The story appears on

Page A8

November 30, 2016

GET this page in PDF

Free for subscribers

View shopping cart

Related News

Home » Business » Biz Special

Holiday shopping is crossing borders in the global village

RETAIL merchandise isn’t the only import ushered in by China’s relaxed cross-border e-commerce regime. Western shopping customs, like last week’s Black Friday sales, are also emerging in the country.

Indeed, starting from China’s Singles Day on November 11 and extending through Thanksgiving, Christmas, New Year’s and Spring Festival, Chinese online retailers have geared up for a long season of brisk sales to domestic buyers wanting foreign goods.

The Ministry of Commerce stepped out of the way of the shopping juggernaut with a newly released notice announcing a one-year postponement of stricter regulations over cross-border imported merchandise.

Before the inauguration of free trade zones, Chinese buyers wishing to purchase goods from overseas had to navigate foreign e-tail websites, pay in foreign currencies, swallow shipping costs, pay customs duties and then, usually, wait a long time for delivery.

That system is being revamped by a relatively new cross-border e-commerce system since 2013, that allows both foreign and local retailers in free trade zones to import and store merchandise domestically, offer goods in the local currency and expedite home deliveries. It has been expanded to 10 cities in early 2016, resulted in booming trade.

In May, China’s General Administration of Customs announced a one-year moratorium on additional quarantine approvals for certain imported foods, cosmetics and medical devices sold through import e-commerce sites in 10 pilot zones, which was announced abruptly in early April.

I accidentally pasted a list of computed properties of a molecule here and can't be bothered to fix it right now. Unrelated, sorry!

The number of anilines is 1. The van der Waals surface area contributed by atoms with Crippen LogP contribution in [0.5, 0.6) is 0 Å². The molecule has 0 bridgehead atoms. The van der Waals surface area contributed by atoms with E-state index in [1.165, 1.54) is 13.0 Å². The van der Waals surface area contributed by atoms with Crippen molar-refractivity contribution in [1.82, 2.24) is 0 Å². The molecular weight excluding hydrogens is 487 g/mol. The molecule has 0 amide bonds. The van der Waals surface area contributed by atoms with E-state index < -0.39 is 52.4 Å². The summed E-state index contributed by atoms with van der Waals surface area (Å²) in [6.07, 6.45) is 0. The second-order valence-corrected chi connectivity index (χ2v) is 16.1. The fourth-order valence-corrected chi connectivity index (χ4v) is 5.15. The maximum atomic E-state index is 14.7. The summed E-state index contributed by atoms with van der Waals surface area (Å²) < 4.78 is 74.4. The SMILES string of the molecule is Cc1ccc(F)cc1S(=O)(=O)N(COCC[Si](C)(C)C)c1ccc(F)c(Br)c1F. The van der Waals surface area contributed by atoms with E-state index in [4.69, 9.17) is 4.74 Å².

Easier purchase

Under the trial program, 10 domestic cities, including Shanghai, Hangzhou and Ningbo, have allowed online vendors to dispatch imported goods from bonded domestic warehouse once consumers have placed orders, saving logistics costs and paring delivery times.

Commerce ministry spokesperson Sun Jiwen told a press briefing in mid-November that the postponement of tighter regulations is designed to ensure “stable development” of the industry and allow authorities to draw up a more “practical supervision scheme” for cross-border imports.

It’s not that the foreign goods are necessarily any cheaper than domestic merchandise. Orders dispatched from domestic bonded warehouses still draw consumption duties ranging from 15-60 percent, plus value-added tax where applicable. It’s that consumer have so much more choice and easier access to goods they consider of higher quality.

Buyers now have become accustomed to fast deliveries of imported goods through e-commerce sites, many of which offer promotional discount coupons.

In an interview with the China Economic Times, e-commerce researcher Zhang Li at the Ministry of Commerce said that the nation’s “positive list” of goods eligible to be sold through cross-border retail websites will be adjusted to include more items.

The Ali Research Institute, an arm of Chinese e-commerce giant Alibaba Group, estimates that cross-border retail import trading will grow 43 percent each year through 2020, hitting 1.5 trillion yuan (US$220 billion).

For now, estimates on exactly how much Chinese spend on foreign goods are imprecise because a large chunk of that merchandise arrives through personal mail parcels and purchasing agents.

In an emailed reply to Shanghai Daily, Kaola, the import-goods site of Chinese Internet operator NetEase, said booming cross-border e-commerce imports have accelerated upgrades in logistics and warehousing systems, which benefit the nation’s whole retail industry.

“It’s important for policymakers to expedite and simplify some of the process for time-sensitive merchandise, such as food and nutritional supplements,” the statement said. “It’s beneficial for vendors and consumers alike to raise regulatory efficiency.”